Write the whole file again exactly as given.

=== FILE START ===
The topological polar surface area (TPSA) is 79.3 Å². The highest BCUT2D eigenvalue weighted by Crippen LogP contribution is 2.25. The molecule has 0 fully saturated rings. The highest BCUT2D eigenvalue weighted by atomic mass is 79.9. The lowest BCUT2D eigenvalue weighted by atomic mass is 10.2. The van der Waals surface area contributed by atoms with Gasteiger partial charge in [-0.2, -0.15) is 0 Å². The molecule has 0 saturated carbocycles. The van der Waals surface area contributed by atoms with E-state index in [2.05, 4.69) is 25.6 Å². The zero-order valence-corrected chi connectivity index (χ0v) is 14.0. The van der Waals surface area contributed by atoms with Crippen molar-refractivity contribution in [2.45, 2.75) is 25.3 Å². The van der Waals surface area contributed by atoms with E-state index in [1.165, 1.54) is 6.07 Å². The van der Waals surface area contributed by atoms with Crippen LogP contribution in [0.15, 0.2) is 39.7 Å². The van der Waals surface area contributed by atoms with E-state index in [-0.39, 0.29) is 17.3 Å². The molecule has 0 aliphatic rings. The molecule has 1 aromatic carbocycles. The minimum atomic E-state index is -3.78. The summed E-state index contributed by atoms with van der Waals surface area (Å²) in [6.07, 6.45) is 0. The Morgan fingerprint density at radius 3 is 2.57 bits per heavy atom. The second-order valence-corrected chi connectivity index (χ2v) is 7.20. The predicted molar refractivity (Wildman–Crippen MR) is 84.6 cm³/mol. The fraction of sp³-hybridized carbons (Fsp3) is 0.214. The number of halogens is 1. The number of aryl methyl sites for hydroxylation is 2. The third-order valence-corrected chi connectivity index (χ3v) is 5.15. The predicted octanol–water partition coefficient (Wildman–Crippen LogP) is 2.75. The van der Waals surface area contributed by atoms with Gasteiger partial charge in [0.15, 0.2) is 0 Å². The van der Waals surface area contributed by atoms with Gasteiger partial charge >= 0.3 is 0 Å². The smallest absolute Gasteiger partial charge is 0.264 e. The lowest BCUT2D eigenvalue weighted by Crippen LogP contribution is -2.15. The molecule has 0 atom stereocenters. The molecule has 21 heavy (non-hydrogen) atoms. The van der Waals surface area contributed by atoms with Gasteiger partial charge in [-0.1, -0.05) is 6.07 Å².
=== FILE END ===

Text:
The topological polar surface area (TPSA) is 79.3 Å². The highest BCUT2D eigenvalue weighted by Crippen LogP contribution is 2.25. The molecule has 0 fully saturated rings. The highest BCUT2D eigenvalue weighted by atomic mass is 79.9. The lowest BCUT2D eigenvalue weighted by atomic mass is 10.2. The van der Waals surface area contributed by atoms with Gasteiger partial charge in [-0.2, -0.15) is 0 Å². The molecule has 0 saturated carbocycles. The van der Waals surface area contributed by atoms with E-state index in [2.05, 4.69) is 25.6 Å². The zero-order valence-corrected chi connectivity index (χ0v) is 14.0. The van der Waals surface area contributed by atoms with Crippen molar-refractivity contribution in [2.45, 2.75) is 25.3 Å². The van der Waals surface area contributed by atoms with E-state index in [1.165, 1.54) is 6.07 Å². The van der Waals surface area contributed by atoms with Crippen LogP contribution in [0.15, 0.2) is 39.7 Å². The van der Waals surface area contributed by atoms with E-state index in [-0.39, 0.29) is 17.3 Å². The molecule has 0 aliphatic rings. The molecule has 1 aromatic carbocycles. The minimum atomic E-state index is -3.78. The summed E-state index contributed by atoms with van der Waals surface area (Å²) in [6.07, 6.45) is 0. The Morgan fingerprint density at radius 3 is 2.57 bits per heavy atom. The second-order valence-corrected chi connectivity index (χ2v) is 7.20. The predicted molar refractivity (Wildman–Crippen MR) is 84.6 cm³/mol. The fraction of sp³-hybridized carbons (Fsp3) is 0.214. The number of halogens is 1. The number of aryl methyl sites for hydroxylation is 2. The third-order valence-corrected chi connectivity index (χ3v) is 5.15. The predicted octanol–water partition coefficient (Wildman–Crippen LogP) is 2.75. The van der Waals surface area contributed by atoms with Gasteiger partial charge in [0.15, 0.2) is 0 Å². The van der Waals surface area contributed by atoms with Gasteiger partial charge >= 0.3 is 0 Å². The smallest absolute Gasteiger partial charge is 0.264 e. The lowest BCUT2D eigenvalue weighted by Crippen LogP contribution is -2.15. The molecule has 0 atom stereocenters. The molecule has 21 heavy (non-hydrogen) atoms. The van der Waals surface area contributed by atoms with Gasteiger partial charge in [-0.1, -0.05) is 6.07 Å².